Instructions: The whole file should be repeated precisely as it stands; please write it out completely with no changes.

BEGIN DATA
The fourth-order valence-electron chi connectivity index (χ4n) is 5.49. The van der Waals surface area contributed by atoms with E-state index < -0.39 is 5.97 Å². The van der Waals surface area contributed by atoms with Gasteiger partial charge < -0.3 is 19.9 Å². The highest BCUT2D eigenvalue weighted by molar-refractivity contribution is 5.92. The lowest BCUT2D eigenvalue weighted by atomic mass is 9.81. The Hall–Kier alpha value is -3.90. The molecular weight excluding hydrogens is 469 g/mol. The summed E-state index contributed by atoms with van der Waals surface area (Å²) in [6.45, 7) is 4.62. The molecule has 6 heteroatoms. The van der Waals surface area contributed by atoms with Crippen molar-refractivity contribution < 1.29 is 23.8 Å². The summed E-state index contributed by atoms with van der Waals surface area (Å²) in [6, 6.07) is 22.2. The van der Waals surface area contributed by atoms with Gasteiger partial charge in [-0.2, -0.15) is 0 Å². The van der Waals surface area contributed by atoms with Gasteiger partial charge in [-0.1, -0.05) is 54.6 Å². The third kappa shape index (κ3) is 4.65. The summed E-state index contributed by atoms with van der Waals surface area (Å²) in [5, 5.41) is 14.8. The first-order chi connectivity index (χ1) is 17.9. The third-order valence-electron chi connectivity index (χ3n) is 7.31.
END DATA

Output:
The fourth-order valence-electron chi connectivity index (χ4n) is 5.49. The van der Waals surface area contributed by atoms with E-state index < -0.39 is 5.97 Å². The van der Waals surface area contributed by atoms with Gasteiger partial charge < -0.3 is 19.9 Å². The highest BCUT2D eigenvalue weighted by molar-refractivity contribution is 5.92. The lowest BCUT2D eigenvalue weighted by atomic mass is 9.81. The Hall–Kier alpha value is -3.90. The molecular weight excluding hydrogens is 469 g/mol. The summed E-state index contributed by atoms with van der Waals surface area (Å²) in [6.45, 7) is 4.62. The molecule has 6 heteroatoms. The van der Waals surface area contributed by atoms with Crippen molar-refractivity contribution < 1.29 is 23.8 Å². The summed E-state index contributed by atoms with van der Waals surface area (Å²) in [6, 6.07) is 22.2. The van der Waals surface area contributed by atoms with Gasteiger partial charge in [-0.2, -0.15) is 0 Å². The van der Waals surface area contributed by atoms with Gasteiger partial charge in [-0.1, -0.05) is 54.6 Å². The third kappa shape index (κ3) is 4.65. The summed E-state index contributed by atoms with van der Waals surface area (Å²) in [5, 5.41) is 14.8. The first-order chi connectivity index (χ1) is 17.9. The third-order valence-electron chi connectivity index (χ3n) is 7.31.